Inherently racist rhetoric, like President Trump’s repeated use of the term “Chinese virus,” is more than just words. The historical parallels from the Chinese Exclusion Act have demonstrated that inflammatory rhetoric breeds xenophobic attitudes, which are in turn harnessed as momentum for pushing through discriminatory legislation. In fact, President Trump has already used the virus as a justification for temporarily suspending immigration and restricting travel from China, though some experts predict that some of these restrictions will last for much longer.
Furthermore, on April 26, Arkansas Senator Tom Cotton, suggested that Chinese students should not be allowed to study STEM subjects in the United States, for fear that they will return home “to compete for our jobs, to take our business, and ultimately to steal our property.” Just one week later, President Trump announced plans to reduce the OPT (Optional Practical Training) extension program for international students, many of whom are from China. Chad Wolf, acting Homeland Security Secretary, confirmed in an interview on restricting OPT that “[the homeland security department] is certainly very concerned about the number of visa programs that Chinese students can use to come into the country and study and stay, and eventually work.” While there have been a number of instances of Chinese students leaking sensitive information from US labs, restricting OPT does not actually resolve this problem. Rather, this feeds into a narrative that generalizes Chinese students as national security threats and jeopardizes the careers of talented students, who are able to contribute economically, academically, and culturally to US universities and workplaces.
As Kirsten Ostherr, a health technology research at Rice University, observed “the desire to visualize the invisible during times of contagion is powerful and enduring.” This is because inflammatory rhetoric can be rooted to the need to find a scapegoat for society’s troubles. Due to the intangibility of the virus, there is a need to pin a face on it, so that it becomes more comprehensible. Of course, humanizing a virus comes at the cost of dehumanizing certain groups, which throughout the course of history, has tended to be marginalized communities. This dehumanizing rhetoric and “us vs them” mindset must be stopped before it can morph into instituionalized discrimination, such as through exclusionary immigration policies.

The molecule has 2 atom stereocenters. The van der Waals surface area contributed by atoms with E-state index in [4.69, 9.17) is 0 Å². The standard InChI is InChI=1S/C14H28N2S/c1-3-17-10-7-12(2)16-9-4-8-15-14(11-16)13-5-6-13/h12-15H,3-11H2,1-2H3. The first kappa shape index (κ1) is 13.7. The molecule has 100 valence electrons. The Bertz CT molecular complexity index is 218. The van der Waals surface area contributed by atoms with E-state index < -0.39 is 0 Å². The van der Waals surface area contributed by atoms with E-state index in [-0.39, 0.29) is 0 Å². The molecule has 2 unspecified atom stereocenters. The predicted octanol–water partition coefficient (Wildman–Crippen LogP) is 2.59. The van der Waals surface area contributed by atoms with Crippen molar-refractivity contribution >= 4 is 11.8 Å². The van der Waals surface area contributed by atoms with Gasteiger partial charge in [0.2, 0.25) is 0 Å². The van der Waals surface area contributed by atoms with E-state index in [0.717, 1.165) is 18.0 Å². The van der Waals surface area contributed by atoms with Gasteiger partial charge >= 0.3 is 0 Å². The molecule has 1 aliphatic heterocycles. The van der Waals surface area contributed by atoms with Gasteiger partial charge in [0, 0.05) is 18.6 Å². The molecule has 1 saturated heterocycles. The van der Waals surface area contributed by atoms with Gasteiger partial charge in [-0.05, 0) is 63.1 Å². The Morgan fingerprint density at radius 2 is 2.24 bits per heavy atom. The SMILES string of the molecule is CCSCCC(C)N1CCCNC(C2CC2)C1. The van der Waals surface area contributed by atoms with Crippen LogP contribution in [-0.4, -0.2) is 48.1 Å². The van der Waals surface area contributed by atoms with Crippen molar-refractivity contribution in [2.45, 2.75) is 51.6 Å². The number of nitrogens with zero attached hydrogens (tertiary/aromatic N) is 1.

While it is unlikely that there will be a reprieve of the Chinese Exclusion Act, this pandemic certainly jeopardizes the future of American immigration policy. If Americans are not careful, the xenophobic atmosphere of distrust fostered by the Trump administration’s inflammatory political rhetoric could lead to the upheaval of decades of immigration reform and tear apart the very fabric of America’s diversity. As seen by President Trump’s immigration policy changes in light of coronavirus, inflammatory rhetoric can lead to concrete policies and instituionalized discrimination. Nonetheless, it is still not too late to reverse some of the damage inflicted by actively countering uninformed opinions and staying civically engaged.
As the daughter of Chinese immigrants myself, I find that I am simultaneously incredibly faithful in the strength of American institutions, because they provided my parents and I the opportunity to thrive in the US, but also my experience as a woman of color and my exploration of social justice issues makes me quite critical of the inequities perpetuated by these same institutions. With all the organizing and activism I see in the Claremont community, I’m hopeful that this next generation of educated young people, many of whom are also the children of immigrants, will rise up to the occasion and hold the government accountable for its past negligence. Ultimately, the Chinese Exclusion Act and the ongoing COVID-19 pandemic should serve as a reminder that although xenophobic attitudes often lie dormant until a crisis hits, that does not mean they should be treated any less seriously, even in non-crisis times, as a small generalization could have a ripple effect and turn into something much more insidious.